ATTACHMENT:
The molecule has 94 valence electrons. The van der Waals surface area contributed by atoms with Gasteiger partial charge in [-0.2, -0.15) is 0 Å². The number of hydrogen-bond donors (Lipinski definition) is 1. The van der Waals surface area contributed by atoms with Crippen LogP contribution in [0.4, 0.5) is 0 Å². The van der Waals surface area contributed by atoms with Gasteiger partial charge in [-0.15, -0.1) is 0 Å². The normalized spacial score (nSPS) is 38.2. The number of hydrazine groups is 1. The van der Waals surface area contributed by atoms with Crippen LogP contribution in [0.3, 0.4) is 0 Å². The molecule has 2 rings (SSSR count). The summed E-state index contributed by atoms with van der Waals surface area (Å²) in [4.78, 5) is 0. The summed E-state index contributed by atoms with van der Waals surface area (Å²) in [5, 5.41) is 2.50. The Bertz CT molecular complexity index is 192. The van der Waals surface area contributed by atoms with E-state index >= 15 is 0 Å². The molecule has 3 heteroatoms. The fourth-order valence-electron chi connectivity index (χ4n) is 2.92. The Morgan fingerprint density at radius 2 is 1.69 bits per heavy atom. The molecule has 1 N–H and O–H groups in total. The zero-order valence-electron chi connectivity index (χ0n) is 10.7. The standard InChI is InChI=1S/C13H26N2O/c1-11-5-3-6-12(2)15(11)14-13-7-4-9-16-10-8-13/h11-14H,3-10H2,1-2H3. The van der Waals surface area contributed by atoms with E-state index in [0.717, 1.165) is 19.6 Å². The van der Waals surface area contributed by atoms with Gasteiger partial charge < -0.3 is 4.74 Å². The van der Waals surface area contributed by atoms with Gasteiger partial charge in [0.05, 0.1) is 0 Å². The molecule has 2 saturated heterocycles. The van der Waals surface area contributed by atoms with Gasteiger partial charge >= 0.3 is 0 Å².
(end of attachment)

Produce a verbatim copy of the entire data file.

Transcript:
The molecule has 94 valence electrons. The van der Waals surface area contributed by atoms with Gasteiger partial charge in [-0.2, -0.15) is 0 Å². The number of hydrogen-bond donors (Lipinski definition) is 1. The van der Waals surface area contributed by atoms with Crippen LogP contribution in [0.4, 0.5) is 0 Å². The van der Waals surface area contributed by atoms with Gasteiger partial charge in [-0.15, -0.1) is 0 Å². The normalized spacial score (nSPS) is 38.2. The number of hydrazine groups is 1. The van der Waals surface area contributed by atoms with Crippen LogP contribution in [0.3, 0.4) is 0 Å². The molecule has 2 rings (SSSR count). The summed E-state index contributed by atoms with van der Waals surface area (Å²) in [4.78, 5) is 0. The summed E-state index contributed by atoms with van der Waals surface area (Å²) in [5, 5.41) is 2.50. The Bertz CT molecular complexity index is 192. The van der Waals surface area contributed by atoms with E-state index >= 15 is 0 Å². The molecule has 3 heteroatoms. The fourth-order valence-electron chi connectivity index (χ4n) is 2.92. The Morgan fingerprint density at radius 2 is 1.69 bits per heavy atom. The molecule has 1 N–H and O–H groups in total. The zero-order valence-electron chi connectivity index (χ0n) is 10.7. The standard InChI is InChI=1S/C13H26N2O/c1-11-5-3-6-12(2)15(11)14-13-7-4-9-16-10-8-13/h11-14H,3-10H2,1-2H3. The van der Waals surface area contributed by atoms with E-state index in [0.717, 1.165) is 19.6 Å². The van der Waals surface area contributed by atoms with Gasteiger partial charge < -0.3 is 4.74 Å². The van der Waals surface area contributed by atoms with Gasteiger partial charge in [0.05, 0.1) is 0 Å². The molecule has 2 saturated heterocycles. The van der Waals surface area contributed by atoms with Gasteiger partial charge >= 0.3 is 0 Å².